Nearly every evening, John Reid and his father would huddle together to watch the NFL’s greats on YouTube -- Barry Sanders’ stutter-step, Emmitt Smith’s vision, Walter Payton’s broken tackles -- and the fifth-grader would ooh and ahhh as if he were watching an action-drama.
He’d try to emulate those YouTube greats on the Pee-Wee football field, his father smiling at the half-hearted attempts to raise his knees like Eric Dickerson. Reid tried to take everything he could from those clips. He never wanted to stop watching.
Really, he never did.
Reid, now a sophomore cornerback for Penn State, remains a film junkie, an underclassman who helps the upperclassmen break down tape. Even he isn’t sure how much film he watches -- because he never goes a few hours without flipping on his smartphone or iPad.
“When it comes to film, John Reid’s on a whole other level,” running back Saquon Barkley said. “I’m trying to get to John Reid’s level, to be honest. He’s fantastic with that.”
The eight-game starter -- who boasted Pro Football Focus’ third-highest CB grade in Week 6 -- will stare at film between classes and before meetings, in the training room and in his bedroom. It’s not just Penn State tape or opponent film, either -- he requests NFL film from the likes of the Arizona Cardinals, Carolina Panthers, Tampa Bay Buccaneers and San Diego Chargers. Every week.
He asked the Nittany Lions’ film staff to help him set up software so he could also watch on his laptop. He even requested tape of every NFL interception from the 2015 season.
“And this year, he’s like, ‘Can I watch some preseason games?’” video coordinator Jevin Stone said with a laugh. “It’s like, who watches preseason games?”
“I worked hand-in-hand with Peyton Manning with the Indianapolis Colts,” Stone continued, “and Reid’s right up there with him when it comes to film.”
Reid’s obsession started in grade school, but it was nurtured at St. Joe’s Prep in Philadelphia. Reid was the team’s most athletic player, even as a freshman, so the varsity coach asked the running back if he’d move to corner in Week 9 to cover one of the area’s best -- wide receiver Will Fuller, who now plays for the NFL’s Houston Texans.
St. Joe’s coach Gabe Infante then tossed a VHS tape his way, an instructional bump-and-run video from well-known college coach Greg Brown. He jokingly asked Reid to write up a report on what he learned.
Infante found a two-page paper on his desk the next day.
“I didn’t know he was joking at the time, because I was just a freshman,” Reid said with a laugh. “I had just never known you could do so many different things at the position because, at running back, it seems like it just comes so natural to those guys.”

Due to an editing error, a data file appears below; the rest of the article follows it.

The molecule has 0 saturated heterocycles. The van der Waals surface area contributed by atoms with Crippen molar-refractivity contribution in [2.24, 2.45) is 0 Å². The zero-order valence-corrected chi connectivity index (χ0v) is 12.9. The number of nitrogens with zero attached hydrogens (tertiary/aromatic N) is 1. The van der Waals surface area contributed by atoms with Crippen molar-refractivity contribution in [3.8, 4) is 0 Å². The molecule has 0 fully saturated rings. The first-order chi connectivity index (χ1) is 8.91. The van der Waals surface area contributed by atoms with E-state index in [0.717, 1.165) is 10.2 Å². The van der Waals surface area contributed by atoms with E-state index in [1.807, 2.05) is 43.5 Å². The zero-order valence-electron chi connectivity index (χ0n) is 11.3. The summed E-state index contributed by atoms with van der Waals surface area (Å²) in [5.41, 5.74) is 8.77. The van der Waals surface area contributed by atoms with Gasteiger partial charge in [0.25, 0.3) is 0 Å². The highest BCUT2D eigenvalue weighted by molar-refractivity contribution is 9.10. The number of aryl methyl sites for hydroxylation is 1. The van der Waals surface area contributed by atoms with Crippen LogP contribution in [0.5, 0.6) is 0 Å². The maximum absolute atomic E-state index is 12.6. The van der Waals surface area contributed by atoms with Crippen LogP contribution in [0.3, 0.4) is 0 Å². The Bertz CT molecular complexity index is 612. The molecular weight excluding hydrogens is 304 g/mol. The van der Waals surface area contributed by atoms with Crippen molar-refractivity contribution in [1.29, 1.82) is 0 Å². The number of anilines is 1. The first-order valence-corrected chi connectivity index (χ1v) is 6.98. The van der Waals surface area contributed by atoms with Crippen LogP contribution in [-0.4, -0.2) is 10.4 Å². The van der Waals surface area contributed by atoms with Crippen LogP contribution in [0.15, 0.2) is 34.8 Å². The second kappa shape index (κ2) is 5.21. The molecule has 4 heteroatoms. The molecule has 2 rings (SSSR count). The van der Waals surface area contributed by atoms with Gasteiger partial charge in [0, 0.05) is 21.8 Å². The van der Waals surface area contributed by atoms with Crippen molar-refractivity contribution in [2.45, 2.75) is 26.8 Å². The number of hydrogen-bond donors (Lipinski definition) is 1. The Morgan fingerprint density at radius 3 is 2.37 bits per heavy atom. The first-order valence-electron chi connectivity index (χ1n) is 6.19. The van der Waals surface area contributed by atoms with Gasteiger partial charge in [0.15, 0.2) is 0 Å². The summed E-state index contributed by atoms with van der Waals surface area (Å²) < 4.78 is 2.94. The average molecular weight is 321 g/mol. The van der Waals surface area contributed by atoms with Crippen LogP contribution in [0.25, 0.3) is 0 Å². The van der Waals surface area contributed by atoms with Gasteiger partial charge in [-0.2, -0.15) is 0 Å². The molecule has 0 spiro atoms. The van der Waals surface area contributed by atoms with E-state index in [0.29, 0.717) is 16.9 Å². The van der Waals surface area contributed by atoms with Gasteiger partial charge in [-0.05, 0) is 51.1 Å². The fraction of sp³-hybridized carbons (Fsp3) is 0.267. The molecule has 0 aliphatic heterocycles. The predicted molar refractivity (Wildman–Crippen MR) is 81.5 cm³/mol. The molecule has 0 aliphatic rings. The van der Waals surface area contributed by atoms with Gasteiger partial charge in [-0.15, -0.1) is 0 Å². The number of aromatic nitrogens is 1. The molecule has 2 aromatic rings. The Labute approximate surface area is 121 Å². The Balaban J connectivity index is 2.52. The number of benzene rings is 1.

Reid began to request more instructional tapes from his high school coach, essentially watching one every day and returning it. Fuller wound up with no catches that game, which only increased Reid’s appetite for film.
“When people heard me talk about him, they were like, ‘You must have a man-crush on him or be embellishing,’” Infante said. “And I’m like, 'No, I’ve just never seen anything like this. In 20 years, I’ve never seen anything like this.'”
Sometimes, at 2 a.m., his night-owl coach would receive a text from Reid asking about some subtle move on the film cut-ups. That may be why Reid is so coy now about just how much film he watches.
When Penn State’s video coordinator logs into the system early in the morning, sometimes he’ll already see Reid is up and watching on his iPad. During dinner with his father on Saturdays after each game, he’ll break out his phone or iPad to look closer at different clips.
He broke down Ohio State film at 1 a.m. on Oct. 10 -- nearly two weeks before the game kicks off on Saturday. And he said he’ll watch the most film on Fridays, the night before games. How much?
Reid just smiled wide and started laughing.
“I stay up a good amount,” he said. “Lights out is probably 11, sooo -- that’s all I can say.” He paused. “Or maybe it’s 10:30. Anyway, I try to get a good amount of sleep. That’s probably about all I can say.”
Added his father, also named John: “It’s kind of funny. Sometimes I got to tell him, as his father, ‘C’mon, now. Let’s go do something fun. What do you want to do?’ And he’ll say, ‘Let’s go to the field and work on some stuff.’ To him, fun is getting better at what he does.”
Reid has always been like this. Even during Penn State’s annual recruiting BBQ, Reid milled around the event for 20 minutes as a high school senior before he bumped into then-defensive coordinator Bob Shoop, who told him about some Seattle Seahawks footage they just received.
“Really? You have it now?” Reid asked. “Can we watch it?”
Reid stayed in the film room for 90 minutes to two hours, breaking down plays from the Seahawks’ secondary. He can’t remember how much BBQ he ate.
“I think it got to the point where they were like, ‘OK, it’s time to go back down. You got to leave,’” Reid said with a laugh. “We almost lost track of time up there, and that’s how it is for me when I watch film now.”
Reid currently leads all Penn State cornerbacks with three pass breakups and four deflections. He also promised 12-year-old Josiah Viera an interception before the Temple game, and then came through with the game-sealing pick. He’s a quiet leader and hard worker who came into Happy Valley with his eyes on the Jim Thorpe Award.
And, so far, it’s that fervor for film that’s helped lead to that success. Penn State’s video coordinator said that Reid’s standard has even influenced his teammates, leading the entire secondary to break down film on their days off and log on to their iPads more often. How can outsiders tell?